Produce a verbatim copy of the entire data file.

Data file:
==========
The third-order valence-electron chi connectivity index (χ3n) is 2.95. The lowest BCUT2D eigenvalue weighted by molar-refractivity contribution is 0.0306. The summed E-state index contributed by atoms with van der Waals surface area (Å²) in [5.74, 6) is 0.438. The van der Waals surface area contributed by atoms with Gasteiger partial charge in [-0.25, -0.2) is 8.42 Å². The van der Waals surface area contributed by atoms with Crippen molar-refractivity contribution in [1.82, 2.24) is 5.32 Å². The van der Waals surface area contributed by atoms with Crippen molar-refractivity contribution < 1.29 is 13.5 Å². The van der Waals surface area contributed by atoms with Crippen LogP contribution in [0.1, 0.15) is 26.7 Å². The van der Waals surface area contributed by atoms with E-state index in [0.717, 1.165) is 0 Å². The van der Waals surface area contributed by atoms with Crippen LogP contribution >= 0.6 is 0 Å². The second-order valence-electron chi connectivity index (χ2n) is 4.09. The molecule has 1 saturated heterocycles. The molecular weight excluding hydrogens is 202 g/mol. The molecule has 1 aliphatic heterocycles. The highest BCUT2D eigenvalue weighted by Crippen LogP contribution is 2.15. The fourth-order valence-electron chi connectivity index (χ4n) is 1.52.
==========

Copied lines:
The third-order valence-electron chi connectivity index (χ3n) is 2.95. The lowest BCUT2D eigenvalue weighted by molar-refractivity contribution is 0.0306. The summed E-state index contributed by atoms with van der Waals surface area (Å²) in [5.74, 6) is 0.438. The van der Waals surface area contributed by atoms with Gasteiger partial charge in [-0.25, -0.2) is 8.42 Å². The van der Waals surface area contributed by atoms with Crippen molar-refractivity contribution in [1.82, 2.24) is 5.32 Å². The van der Waals surface area contributed by atoms with Crippen molar-refractivity contribution < 1.29 is 13.5 Å². The van der Waals surface area contributed by atoms with Crippen LogP contribution in [0.1, 0.15) is 26.7 Å². The van der Waals surface area contributed by atoms with E-state index in [0.717, 1.165) is 0 Å². The van der Waals surface area contributed by atoms with Crippen LogP contribution >= 0.6 is 0 Å². The second-order valence-electron chi connectivity index (χ2n) is 4.09. The molecule has 1 saturated heterocycles. The molecular weight excluding hydrogens is 202 g/mol. The molecule has 1 aliphatic heterocycles. The highest BCUT2D eigenvalue weighted by Crippen LogP contribution is 2.15. The fourth-order valence-electron chi connectivity index (χ4n) is 1.52.